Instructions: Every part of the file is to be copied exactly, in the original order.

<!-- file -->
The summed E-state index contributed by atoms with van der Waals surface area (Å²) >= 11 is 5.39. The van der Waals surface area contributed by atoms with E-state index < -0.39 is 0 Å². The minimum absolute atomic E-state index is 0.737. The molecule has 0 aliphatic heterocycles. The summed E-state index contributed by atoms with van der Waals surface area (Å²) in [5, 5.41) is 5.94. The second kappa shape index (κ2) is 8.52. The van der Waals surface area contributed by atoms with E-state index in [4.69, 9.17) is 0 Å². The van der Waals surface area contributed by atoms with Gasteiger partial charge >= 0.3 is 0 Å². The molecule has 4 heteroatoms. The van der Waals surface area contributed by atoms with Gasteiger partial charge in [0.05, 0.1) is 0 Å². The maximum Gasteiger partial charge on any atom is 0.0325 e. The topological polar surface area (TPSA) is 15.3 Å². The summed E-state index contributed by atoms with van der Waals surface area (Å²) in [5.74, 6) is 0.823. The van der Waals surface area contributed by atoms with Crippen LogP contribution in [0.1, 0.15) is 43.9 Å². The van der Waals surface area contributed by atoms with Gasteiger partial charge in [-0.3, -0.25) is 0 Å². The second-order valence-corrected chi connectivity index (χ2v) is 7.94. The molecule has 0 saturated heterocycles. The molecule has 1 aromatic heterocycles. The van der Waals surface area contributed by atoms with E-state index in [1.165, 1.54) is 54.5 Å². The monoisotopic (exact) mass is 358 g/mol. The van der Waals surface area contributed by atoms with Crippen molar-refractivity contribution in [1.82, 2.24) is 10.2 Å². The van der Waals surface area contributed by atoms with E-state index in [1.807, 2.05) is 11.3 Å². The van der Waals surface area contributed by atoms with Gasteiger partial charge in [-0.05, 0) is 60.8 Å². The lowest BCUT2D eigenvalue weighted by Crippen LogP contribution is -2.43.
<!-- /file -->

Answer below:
The summed E-state index contributed by atoms with van der Waals surface area (Å²) >= 11 is 5.39. The van der Waals surface area contributed by atoms with E-state index < -0.39 is 0 Å². The minimum absolute atomic E-state index is 0.737. The molecule has 0 aliphatic heterocycles. The summed E-state index contributed by atoms with van der Waals surface area (Å²) in [5, 5.41) is 5.94. The second kappa shape index (κ2) is 8.52. The van der Waals surface area contributed by atoms with E-state index in [4.69, 9.17) is 0 Å². The van der Waals surface area contributed by atoms with Gasteiger partial charge >= 0.3 is 0 Å². The molecule has 4 heteroatoms. The van der Waals surface area contributed by atoms with Gasteiger partial charge in [0.05, 0.1) is 0 Å². The maximum Gasteiger partial charge on any atom is 0.0325 e. The topological polar surface area (TPSA) is 15.3 Å². The summed E-state index contributed by atoms with van der Waals surface area (Å²) in [5.74, 6) is 0.823. The van der Waals surface area contributed by atoms with Crippen LogP contribution in [0.1, 0.15) is 43.9 Å². The van der Waals surface area contributed by atoms with Gasteiger partial charge in [-0.3, -0.25) is 0 Å². The second-order valence-corrected chi connectivity index (χ2v) is 7.94. The molecule has 0 saturated heterocycles. The molecule has 1 aromatic heterocycles. The van der Waals surface area contributed by atoms with E-state index in [1.165, 1.54) is 54.5 Å². The monoisotopic (exact) mass is 358 g/mol. The van der Waals surface area contributed by atoms with Crippen molar-refractivity contribution in [1.82, 2.24) is 10.2 Å². The van der Waals surface area contributed by atoms with E-state index in [1.807, 2.05) is 11.3 Å². The van der Waals surface area contributed by atoms with Gasteiger partial charge in [-0.05, 0) is 60.8 Å². The lowest BCUT2D eigenvalue weighted by Crippen LogP contribution is -2.43.